Minimum wages in 20 states are set to increase Thursday, raising pay for some 3.1 million workers, according to an estimate by the liberal Economic Policy Institute. That includes both those who are working at the minimum wage and those who make slightly more, but are likely to receive a raise anyway because their employers want to compensate them above minimum wage. Nine of those 20 states are increasing wages automatically, as they do every year, but the other 11 increases are a result of decisions by voters and lawmakers that take effect Jan. 1. That makes New Year's Day more than just an arbitrary holiday determined by the calendar for low-wage workers.

Megan McArdle, however, wonders whether New Year's really is a cause for celebration for them. After all, economic theory predicts that any increase in the minimum wage will put some low-wage workers out of a job. Whether the theory applies in practice has been long debated, but it would be a shame if a policy intended to help the worst off in fact made their lives harder.

Here's McArdle:

The people confidently proclaiming their ability to see the future are often what I like to call "one-study wonders": people who have gotten their hands on a single study that confirms what they already believe (or would very much like to) and then proceed to wave it around while ignoring the rest of the vast, conflicting, suggestive but hardly definitive economic literature on the subject.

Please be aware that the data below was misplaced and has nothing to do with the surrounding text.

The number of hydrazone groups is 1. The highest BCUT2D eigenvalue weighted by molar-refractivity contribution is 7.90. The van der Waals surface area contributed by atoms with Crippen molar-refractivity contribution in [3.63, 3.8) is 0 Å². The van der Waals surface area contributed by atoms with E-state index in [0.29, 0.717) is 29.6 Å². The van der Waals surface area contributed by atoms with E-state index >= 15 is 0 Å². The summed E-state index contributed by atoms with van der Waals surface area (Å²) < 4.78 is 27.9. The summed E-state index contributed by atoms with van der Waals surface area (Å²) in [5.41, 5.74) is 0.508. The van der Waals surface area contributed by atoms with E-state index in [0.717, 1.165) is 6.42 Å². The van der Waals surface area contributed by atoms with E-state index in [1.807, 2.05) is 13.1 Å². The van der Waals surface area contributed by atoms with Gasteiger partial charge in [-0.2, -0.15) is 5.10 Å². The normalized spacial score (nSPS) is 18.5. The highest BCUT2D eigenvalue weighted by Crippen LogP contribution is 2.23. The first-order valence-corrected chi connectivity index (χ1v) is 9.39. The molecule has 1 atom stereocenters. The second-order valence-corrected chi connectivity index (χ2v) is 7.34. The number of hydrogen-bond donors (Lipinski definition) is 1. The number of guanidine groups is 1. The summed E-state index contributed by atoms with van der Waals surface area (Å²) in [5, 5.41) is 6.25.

It's true that a single study proves little and that the research on minimum wage is extensive, but it's not as though that research doesn't tell us anything. The best studies show that raising the minimum wage may put some people out of work, but that the effect is "between small and vanishingly small," as economists Dale Belman and Paul Wolfson wrote in a recent review. If these studies are correct, the moderate increases in minimum wages scheduled this week (South Dakota's hike of $1.25 an hour is the largest) won't have a major effect on employment.

It's also true that there are a lot of conflicting studies showing that the minimum wage creates or kills a large number of jobs, but that's partly because journals have a preference for studies with dramatic results, Belman and Wolfson write. Editors tend to accept and publish results that show that the minimum wage has large effects, even if the estimates aren't as precise, as shown in the chart below.

All in all, an increase in the minimum wage would likely help more than it would hurt, the Congressional Budget Office has concluded. Increasing the federal minimum wage to $10.10 an hour would raise total income across all groups by $2 billion. Although some people would likely lose their jobs, by the end of 2016, 900,000 fewer people would be living below the poverty line. The middle class would also enjoy a slight increase in income on average, while the very rich would earn less.